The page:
"Wall Street financiers propose that we shall actually strip ourselves of the one huge innocent advantage of the war, in order to secure the payment of blood-money to the makers of the weapons of murder and to prolong indefinitely the grief and guilt of the war.
"Against this unpatriotic, this unprofitable, this unneutral, this inhuman course of proposed conduct we protest in the name of neutrality, in the name of patriotism, in the name of humanity, and, finally, in the name of civilization itself, thus menaced and imperilled and rapidly being brought face to face with the destruction of all its gains through so many wonderful centuries of the white man's struggles and achievements."
In some of the statements following, the Editor of the New York American, probably without the slightest knowledge of the Editor of THE WATCH TOWER and his presentations, has used language that is almost identical in respect to the outlook—that, after the present war will come the greatest revolution ever known and that it will be followed by anarchy. What the Editor of THE WATCH TOWER discerns from the teaching of the Bible and has expressed for the last forty years the Editor of the American now sees without the aid of prophetic information. Doubtless before long the entire world will begin to see the same thing with the eyes of their understanding and, later on, with their natural sight. THE WATCH TOWER is not to be understood as endorsing the New York American or its presentations, past, present or future, on all subjects. We have quoted from it, and are quoting again in this issue, matters which show that its Editor is awake and approximating facts and experiences that soon will be manifest to all. We quote as follows:—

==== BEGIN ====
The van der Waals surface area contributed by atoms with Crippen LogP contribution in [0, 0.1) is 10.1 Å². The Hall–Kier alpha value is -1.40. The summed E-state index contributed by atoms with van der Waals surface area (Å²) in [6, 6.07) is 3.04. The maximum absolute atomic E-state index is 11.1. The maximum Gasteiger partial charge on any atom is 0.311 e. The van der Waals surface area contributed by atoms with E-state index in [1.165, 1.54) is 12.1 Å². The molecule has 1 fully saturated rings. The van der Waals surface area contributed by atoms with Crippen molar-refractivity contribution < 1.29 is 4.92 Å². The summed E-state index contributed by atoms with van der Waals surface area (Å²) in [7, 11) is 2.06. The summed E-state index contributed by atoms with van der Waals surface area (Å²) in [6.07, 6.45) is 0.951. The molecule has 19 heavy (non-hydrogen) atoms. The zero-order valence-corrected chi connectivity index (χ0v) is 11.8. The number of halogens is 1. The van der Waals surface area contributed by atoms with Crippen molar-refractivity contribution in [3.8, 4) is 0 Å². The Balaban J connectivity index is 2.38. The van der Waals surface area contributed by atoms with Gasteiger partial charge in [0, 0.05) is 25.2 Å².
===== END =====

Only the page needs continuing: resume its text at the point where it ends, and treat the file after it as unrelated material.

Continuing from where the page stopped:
"The Wall Street promoters of the European war loan have told the English and French Commissioners that they are unwilling to murder the manhood of Europe, to make widows of the women, orphans of the children and mourners of the mothers for five per cent, BUT THEY WILL DO IT FOR FIVE AND ONE-HALF PER CENT.
"They have said they would not be responsible for the protraction of this wicked war, the further destruction of inestimable treasures in Europe, the inevitable and possibly disastrous complications in our own financial and political and diplomatic situation here in America for five per cent, BUT THEY WILL FOR ONE-HALF OF ONE PER CENT MORE.
"They have sternly declared that they will not repudiate America's high political principles and abandon America's lofty humanitarian ideas and imperil America's material progress and prosperity for anything less than that additional ONE-HALF OF ONE PER CENT.
"The probabilities now are that the loan will be made, the additional pound of flesh, or half pound of flesh, having been guaranteed, but the punishment for America's evil participation in Europe's wicked war will duly and deservedly come through the revolution and repudiation which are very likely to follow this war.
"If any reader, accustomed to the security of peace, imagines that such depreciation is impossible, let him recall the fact that in French Revolutionary times assignats depreciated to less than three per cent of their value, and assignats, too, were better than treasury notes, for they at least had the value of the land behind them.
"If any reader, accustomed to the sound and stable government of this country, believes that revolution is not now possible in any European State, let him ask himself frankly how long he believes the strong-bodied, stern-minded, plain people of Europe are going to endure the immeasurable misery of this unnatural war into the hellish depths of which they have been precipitated by the vanities and inanities, the enmities and jealousies of their arrogant and ambitious rulers.
"Revolutions are not respectful of royalty, nor of constituted authority, nor of the established order. Revolutions are not regardful of the financial obligations of a deposed and discarded system. Revolutions exhibit no such soft and suave consideration for money and the money power as calm and conservative governments do.
"To evade their humanitarian obligations, and avoid heavy and harrowing responsibilities, the loan promoters of Wall Street say that the particular marked dollars of this loan shall not be used for the purchase of arms and ammunition. Such a statement, however, is insincere and inconclusive.
"We are increasing the financial resources of the countries to which we make this loan by the exact amount of the loan, and their additional financial resources enable them to buy additional arms and ammunition."